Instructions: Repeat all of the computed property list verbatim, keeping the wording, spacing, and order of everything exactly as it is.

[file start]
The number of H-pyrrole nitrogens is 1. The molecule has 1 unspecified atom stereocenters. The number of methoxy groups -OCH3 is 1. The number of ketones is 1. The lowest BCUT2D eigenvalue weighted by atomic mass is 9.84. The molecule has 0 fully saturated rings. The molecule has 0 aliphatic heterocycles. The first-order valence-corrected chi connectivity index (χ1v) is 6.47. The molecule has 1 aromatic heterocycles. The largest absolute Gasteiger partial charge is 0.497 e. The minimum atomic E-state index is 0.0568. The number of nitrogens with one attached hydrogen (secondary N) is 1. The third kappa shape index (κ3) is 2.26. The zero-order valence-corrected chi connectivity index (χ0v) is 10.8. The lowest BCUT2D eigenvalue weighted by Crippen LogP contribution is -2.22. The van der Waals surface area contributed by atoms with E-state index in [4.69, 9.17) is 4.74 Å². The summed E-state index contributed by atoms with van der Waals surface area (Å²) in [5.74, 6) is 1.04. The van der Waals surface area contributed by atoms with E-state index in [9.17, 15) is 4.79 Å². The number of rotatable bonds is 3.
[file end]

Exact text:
The number of H-pyrrole nitrogens is 1. The molecule has 1 unspecified atom stereocenters. The number of methoxy groups -OCH3 is 1. The number of ketones is 1. The lowest BCUT2D eigenvalue weighted by atomic mass is 9.84. The molecule has 0 fully saturated rings. The molecule has 0 aliphatic heterocycles. The first-order valence-corrected chi connectivity index (χ1v) is 6.47. The molecule has 1 aromatic heterocycles. The largest absolute Gasteiger partial charge is 0.497 e. The minimum atomic E-state index is 0.0568. The number of nitrogens with one attached hydrogen (secondary N) is 1. The third kappa shape index (κ3) is 2.26. The zero-order valence-corrected chi connectivity index (χ0v) is 10.8. The lowest BCUT2D eigenvalue weighted by Crippen LogP contribution is -2.22. The van der Waals surface area contributed by atoms with E-state index in [4.69, 9.17) is 4.74 Å². The summed E-state index contributed by atoms with van der Waals surface area (Å²) in [5.74, 6) is 1.04. The van der Waals surface area contributed by atoms with E-state index in [9.17, 15) is 4.79 Å². The number of rotatable bonds is 3.